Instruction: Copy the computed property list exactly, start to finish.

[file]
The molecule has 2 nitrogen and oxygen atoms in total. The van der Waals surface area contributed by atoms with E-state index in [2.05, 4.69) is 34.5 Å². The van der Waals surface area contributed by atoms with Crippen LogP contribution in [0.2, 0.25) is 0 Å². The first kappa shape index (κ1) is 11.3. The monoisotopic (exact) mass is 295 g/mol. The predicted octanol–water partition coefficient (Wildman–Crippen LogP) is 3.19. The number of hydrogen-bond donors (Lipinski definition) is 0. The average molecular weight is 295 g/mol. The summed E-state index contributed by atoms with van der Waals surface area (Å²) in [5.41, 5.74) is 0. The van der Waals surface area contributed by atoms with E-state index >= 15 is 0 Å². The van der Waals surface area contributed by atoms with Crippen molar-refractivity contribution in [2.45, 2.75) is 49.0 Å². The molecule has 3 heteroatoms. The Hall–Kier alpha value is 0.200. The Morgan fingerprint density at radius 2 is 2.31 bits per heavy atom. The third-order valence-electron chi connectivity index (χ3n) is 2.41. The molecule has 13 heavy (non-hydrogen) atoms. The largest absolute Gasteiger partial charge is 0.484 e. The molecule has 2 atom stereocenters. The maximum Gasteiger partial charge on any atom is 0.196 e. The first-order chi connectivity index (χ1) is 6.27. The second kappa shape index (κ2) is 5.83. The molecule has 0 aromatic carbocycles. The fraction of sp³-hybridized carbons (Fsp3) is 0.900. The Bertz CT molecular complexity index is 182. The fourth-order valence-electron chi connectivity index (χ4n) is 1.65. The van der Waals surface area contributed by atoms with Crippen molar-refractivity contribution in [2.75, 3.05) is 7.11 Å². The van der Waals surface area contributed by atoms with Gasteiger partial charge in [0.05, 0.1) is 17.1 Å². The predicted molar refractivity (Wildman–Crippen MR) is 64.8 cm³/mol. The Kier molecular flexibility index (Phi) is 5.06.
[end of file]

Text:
The molecule has 2 nitrogen and oxygen atoms in total. The van der Waals surface area contributed by atoms with E-state index in [2.05, 4.69) is 34.5 Å². The van der Waals surface area contributed by atoms with Crippen LogP contribution in [0.2, 0.25) is 0 Å². The first kappa shape index (κ1) is 11.3. The monoisotopic (exact) mass is 295 g/mol. The predicted octanol–water partition coefficient (Wildman–Crippen LogP) is 3.19. The number of hydrogen-bond donors (Lipinski definition) is 0. The average molecular weight is 295 g/mol. The summed E-state index contributed by atoms with van der Waals surface area (Å²) in [5.41, 5.74) is 0. The van der Waals surface area contributed by atoms with E-state index >= 15 is 0 Å². The van der Waals surface area contributed by atoms with Crippen molar-refractivity contribution in [2.45, 2.75) is 49.0 Å². The molecule has 3 heteroatoms. The Hall–Kier alpha value is 0.200. The Morgan fingerprint density at radius 2 is 2.31 bits per heavy atom. The third-order valence-electron chi connectivity index (χ3n) is 2.41. The molecule has 13 heavy (non-hydrogen) atoms. The largest absolute Gasteiger partial charge is 0.484 e. The molecule has 2 atom stereocenters. The maximum Gasteiger partial charge on any atom is 0.196 e. The first-order chi connectivity index (χ1) is 6.27. The second kappa shape index (κ2) is 5.83. The molecule has 0 aromatic carbocycles. The fraction of sp³-hybridized carbons (Fsp3) is 0.900. The Bertz CT molecular complexity index is 182. The fourth-order valence-electron chi connectivity index (χ4n) is 1.65. The van der Waals surface area contributed by atoms with Crippen molar-refractivity contribution in [2.75, 3.05) is 7.11 Å². The van der Waals surface area contributed by atoms with Gasteiger partial charge in [0.05, 0.1) is 17.1 Å². The predicted molar refractivity (Wildman–Crippen MR) is 64.8 cm³/mol. The Kier molecular flexibility index (Phi) is 5.06.